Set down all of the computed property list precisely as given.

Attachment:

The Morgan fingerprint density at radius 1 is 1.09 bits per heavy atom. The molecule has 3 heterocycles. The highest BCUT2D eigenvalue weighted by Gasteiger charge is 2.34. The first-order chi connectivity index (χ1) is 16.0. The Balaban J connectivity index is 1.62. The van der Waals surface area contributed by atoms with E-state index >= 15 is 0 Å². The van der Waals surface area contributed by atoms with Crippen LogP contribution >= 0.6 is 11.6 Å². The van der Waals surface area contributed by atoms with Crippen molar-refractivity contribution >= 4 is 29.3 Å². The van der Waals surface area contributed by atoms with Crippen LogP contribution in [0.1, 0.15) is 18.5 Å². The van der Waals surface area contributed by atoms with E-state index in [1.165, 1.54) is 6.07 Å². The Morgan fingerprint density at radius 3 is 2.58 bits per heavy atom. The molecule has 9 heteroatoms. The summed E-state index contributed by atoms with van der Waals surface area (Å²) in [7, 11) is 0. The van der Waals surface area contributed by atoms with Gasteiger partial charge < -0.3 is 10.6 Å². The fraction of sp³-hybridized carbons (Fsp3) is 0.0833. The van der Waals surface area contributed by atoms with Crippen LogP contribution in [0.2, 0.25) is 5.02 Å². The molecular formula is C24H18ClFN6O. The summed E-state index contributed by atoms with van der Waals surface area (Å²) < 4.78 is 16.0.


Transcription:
The Morgan fingerprint density at radius 1 is 1.09 bits per heavy atom. The molecule has 3 heterocycles. The highest BCUT2D eigenvalue weighted by Gasteiger charge is 2.34. The first-order chi connectivity index (χ1) is 16.0. The Balaban J connectivity index is 1.62. The van der Waals surface area contributed by atoms with E-state index >= 15 is 0 Å². The van der Waals surface area contributed by atoms with Crippen LogP contribution >= 0.6 is 11.6 Å². The van der Waals surface area contributed by atoms with Crippen molar-refractivity contribution >= 4 is 29.3 Å². The van der Waals surface area contributed by atoms with Crippen LogP contribution in [0.1, 0.15) is 18.5 Å². The van der Waals surface area contributed by atoms with E-state index in [1.165, 1.54) is 6.07 Å². The Morgan fingerprint density at radius 3 is 2.58 bits per heavy atom. The molecule has 9 heteroatoms. The summed E-state index contributed by atoms with van der Waals surface area (Å²) in [7, 11) is 0. The van der Waals surface area contributed by atoms with Gasteiger partial charge < -0.3 is 10.6 Å². The fraction of sp³-hybridized carbons (Fsp3) is 0.0833. The van der Waals surface area contributed by atoms with Crippen LogP contribution in [0.2, 0.25) is 5.02 Å². The molecular formula is C24H18ClFN6O. The summed E-state index contributed by atoms with van der Waals surface area (Å²) < 4.78 is 16.0.